The addition of lacrosse brings the number of women's sports offered by UF to 12. The last two sports added to Florida's program were soccer (started play in 1995) and softball (started play in 1997). The site where the UF lacrosse team will compete is still being explored and will be announced at a later date.
"Obviously, it is a very exciting day for our program. Anytime you can add a sport, it is exciting. To have the opportunity to start a program from scratch and build it and hopefully achieve a great deal of success down the road, that is why we do what we do," Foley said. "This University has always had a tremendous amount of pride in our women's athletic programs. I think this University has always shown a tremendous commitment to women's athletics and I think today is another statement along those lines."
Florida will be the second Southeastern Conference school to field a women's lacrosse team. Vanderbilt has sponsored a women's lacrosse team since 1996 (reaching the 2004 NCAA semifinals). The UAA will seek an affiliate membership in a league based on the east coast since the SEC does not offer a women's lacrosse championship. Florida will be the second Division I program in the state of Florida to offer women's lacrosse, as Miami will field its first team beginning in the 2007 season. Of the 80 Division I NCAA schools offering women's lacrosse for the 2006 season, 75 are in the southern or eastern United States.
UF Athletics Director Jeremy Foley and Associate Athletics Director Lynda Tealer take questions from the media on the addition of women's lacrosse to the Gator athletics program.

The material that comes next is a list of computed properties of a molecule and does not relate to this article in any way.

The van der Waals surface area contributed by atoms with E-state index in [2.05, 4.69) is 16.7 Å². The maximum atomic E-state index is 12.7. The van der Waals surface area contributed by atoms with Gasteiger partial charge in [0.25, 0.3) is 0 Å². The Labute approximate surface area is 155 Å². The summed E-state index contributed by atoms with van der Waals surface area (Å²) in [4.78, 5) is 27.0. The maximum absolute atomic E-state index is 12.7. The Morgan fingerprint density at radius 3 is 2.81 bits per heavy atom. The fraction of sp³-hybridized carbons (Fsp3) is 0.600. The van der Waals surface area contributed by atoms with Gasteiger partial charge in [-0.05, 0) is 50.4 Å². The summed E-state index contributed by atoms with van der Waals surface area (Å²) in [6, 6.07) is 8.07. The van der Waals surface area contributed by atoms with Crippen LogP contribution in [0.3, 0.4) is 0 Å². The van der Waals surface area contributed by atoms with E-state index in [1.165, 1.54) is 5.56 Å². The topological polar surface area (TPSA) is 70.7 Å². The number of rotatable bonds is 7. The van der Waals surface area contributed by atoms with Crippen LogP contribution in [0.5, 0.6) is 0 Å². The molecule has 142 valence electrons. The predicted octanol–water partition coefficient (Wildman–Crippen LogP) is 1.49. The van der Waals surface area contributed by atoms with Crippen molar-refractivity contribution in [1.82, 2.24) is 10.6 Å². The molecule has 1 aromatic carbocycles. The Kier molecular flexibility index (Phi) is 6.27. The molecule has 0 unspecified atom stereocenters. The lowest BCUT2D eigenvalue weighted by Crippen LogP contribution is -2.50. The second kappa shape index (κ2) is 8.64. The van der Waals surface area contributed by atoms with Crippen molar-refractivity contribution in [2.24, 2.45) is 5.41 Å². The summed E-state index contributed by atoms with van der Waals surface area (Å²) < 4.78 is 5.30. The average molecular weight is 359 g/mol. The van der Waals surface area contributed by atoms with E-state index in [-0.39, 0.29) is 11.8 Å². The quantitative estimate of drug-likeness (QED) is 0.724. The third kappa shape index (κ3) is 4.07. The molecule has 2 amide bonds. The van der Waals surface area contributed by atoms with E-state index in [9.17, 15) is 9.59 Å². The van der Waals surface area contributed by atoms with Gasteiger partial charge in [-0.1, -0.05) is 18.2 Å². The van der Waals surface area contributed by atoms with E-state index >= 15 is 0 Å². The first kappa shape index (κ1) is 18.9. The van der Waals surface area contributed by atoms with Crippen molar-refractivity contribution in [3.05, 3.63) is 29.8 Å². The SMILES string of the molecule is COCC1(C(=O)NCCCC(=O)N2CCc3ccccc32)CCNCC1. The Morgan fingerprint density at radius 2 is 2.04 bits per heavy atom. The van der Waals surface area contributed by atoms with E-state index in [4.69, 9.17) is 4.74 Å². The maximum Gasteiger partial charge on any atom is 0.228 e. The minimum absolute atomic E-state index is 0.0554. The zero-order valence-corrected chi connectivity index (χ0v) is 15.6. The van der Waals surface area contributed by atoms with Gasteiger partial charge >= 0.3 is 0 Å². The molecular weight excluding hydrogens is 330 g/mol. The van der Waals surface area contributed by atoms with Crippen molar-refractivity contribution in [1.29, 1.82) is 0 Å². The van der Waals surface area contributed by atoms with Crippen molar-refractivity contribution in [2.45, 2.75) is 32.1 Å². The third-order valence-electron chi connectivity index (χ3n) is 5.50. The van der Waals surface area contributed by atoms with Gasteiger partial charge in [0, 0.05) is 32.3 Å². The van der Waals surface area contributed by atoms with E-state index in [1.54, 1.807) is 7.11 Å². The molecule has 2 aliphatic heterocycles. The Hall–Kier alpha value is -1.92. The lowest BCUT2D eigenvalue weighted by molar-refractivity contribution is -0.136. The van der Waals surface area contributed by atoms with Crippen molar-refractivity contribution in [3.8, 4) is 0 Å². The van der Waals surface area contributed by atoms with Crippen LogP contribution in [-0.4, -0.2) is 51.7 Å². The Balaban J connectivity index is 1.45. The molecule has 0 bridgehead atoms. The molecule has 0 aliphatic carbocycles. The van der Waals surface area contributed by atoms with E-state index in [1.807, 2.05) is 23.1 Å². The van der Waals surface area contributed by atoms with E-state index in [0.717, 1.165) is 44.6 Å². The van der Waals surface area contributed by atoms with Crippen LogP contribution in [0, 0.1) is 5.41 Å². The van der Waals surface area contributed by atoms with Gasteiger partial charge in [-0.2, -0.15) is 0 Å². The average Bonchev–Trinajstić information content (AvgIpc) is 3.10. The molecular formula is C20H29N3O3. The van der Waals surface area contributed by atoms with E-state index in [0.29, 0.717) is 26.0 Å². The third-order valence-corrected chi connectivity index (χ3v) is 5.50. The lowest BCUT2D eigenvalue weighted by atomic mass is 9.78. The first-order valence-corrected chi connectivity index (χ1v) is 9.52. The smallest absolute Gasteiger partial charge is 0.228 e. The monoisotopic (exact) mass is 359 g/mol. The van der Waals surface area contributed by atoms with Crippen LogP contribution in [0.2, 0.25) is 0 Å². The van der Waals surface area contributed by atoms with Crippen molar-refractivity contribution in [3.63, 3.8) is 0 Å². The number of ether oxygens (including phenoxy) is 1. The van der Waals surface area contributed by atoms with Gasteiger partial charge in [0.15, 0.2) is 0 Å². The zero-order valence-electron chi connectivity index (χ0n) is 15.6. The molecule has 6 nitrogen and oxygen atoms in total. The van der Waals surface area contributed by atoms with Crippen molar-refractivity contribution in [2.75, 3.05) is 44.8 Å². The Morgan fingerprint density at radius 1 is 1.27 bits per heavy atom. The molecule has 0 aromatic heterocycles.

"We spent several years really looking at women's sports programs and trying to decide what program would be the best fit here at UF. We looked at a lot of factors," UF Associate Athletics Director Lynda Tealer said. "Primarily we focused on things like who would we recruit, who would we compete against, are there opportunities to win championships and of course, just bringing in a sport that would really add to our program. We feel like lacrosse fits every one of those areas."
Currently, lacrosse is the 12th most popular sport among Division I women's programs. In 2005-06, the NCAA offered championships in 20 women's Division I sports (including the co-ed sports of fencing, rifle, skiing). The NCAA has sponsored a national collegiate championship (one champion for all divisions) for women's lacrosse since 1982. 2001 was the first year for the Division I NCAA Women's Lacrosse Championship. In the state of Florida, 43 high schools offered the sport during the 2004-05 season. Nationally, lacrosse is the 13th most popular sport among female high school students, with 38,885 participants in 2002-03.
For more information about the sport of lacrosse, please visit http://gatorzone.com/lacrosse/